WEST — The memories of the blast five years ago that robbed Kirk Wines of his friends and first responder colleagues remain vivid as ever, but he keeps them filed neatly away.
The amiable owner of West’s Old Corner Drug Store stays busy filling prescriptions, chatting with customers and minding his emergency pager as a captain of the West Volunteer Fire Department.
He will attend the ceremony Tuesday to mark the five-year anniversary of the explosion at West Fertilizer Company that ravaged this town of 2,800 and killed 15 people, mostly first responders.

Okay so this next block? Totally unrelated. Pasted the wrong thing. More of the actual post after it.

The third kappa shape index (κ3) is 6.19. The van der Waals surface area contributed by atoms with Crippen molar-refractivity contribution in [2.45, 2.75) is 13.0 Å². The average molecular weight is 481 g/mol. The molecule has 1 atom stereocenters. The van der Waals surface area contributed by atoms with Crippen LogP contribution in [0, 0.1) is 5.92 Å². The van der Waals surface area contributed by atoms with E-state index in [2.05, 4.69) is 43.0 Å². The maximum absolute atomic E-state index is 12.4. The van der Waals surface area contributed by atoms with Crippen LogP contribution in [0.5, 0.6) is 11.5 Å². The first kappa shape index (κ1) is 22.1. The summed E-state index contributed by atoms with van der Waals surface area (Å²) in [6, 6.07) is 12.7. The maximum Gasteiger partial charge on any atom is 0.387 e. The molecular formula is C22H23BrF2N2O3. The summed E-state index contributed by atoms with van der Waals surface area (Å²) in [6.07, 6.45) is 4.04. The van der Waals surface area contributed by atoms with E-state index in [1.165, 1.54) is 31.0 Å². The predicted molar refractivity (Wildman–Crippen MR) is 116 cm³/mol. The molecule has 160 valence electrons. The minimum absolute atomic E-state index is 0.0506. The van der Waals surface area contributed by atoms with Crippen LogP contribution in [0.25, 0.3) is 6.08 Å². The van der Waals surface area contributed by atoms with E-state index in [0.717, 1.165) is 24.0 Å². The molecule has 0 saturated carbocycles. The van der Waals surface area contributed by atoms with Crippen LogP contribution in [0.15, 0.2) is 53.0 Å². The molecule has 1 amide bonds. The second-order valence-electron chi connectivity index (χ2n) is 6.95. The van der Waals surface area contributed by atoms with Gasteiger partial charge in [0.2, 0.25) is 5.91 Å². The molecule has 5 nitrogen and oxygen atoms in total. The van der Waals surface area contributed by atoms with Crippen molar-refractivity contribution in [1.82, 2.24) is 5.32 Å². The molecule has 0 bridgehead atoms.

But he is resolved not to dwell on it. He can talk calmly about running to the fire at the plant that night, feeling the force of the explosion and then helping carry wounded firefighters.
Still, he has to watch for some emotional tripwires — flags, bells and bagpipes.
“Probably the worst thing is bagpipes,” he said. “They played bagpipes at all the funerals. … I went to eight funerals in seven days.”
He gets the same choked-up feeling when he sees ROTC cadets posting the colors at events or hears special music in church. Long after the explosion, the tolling of bells at a family funeral disturbed his composure.
“I said, ‘If they don’t stop ringing that bell, I’m going to knock it off the pole,’ ” he recalls. “I’ve never been an emotional person. But those things trigger it.”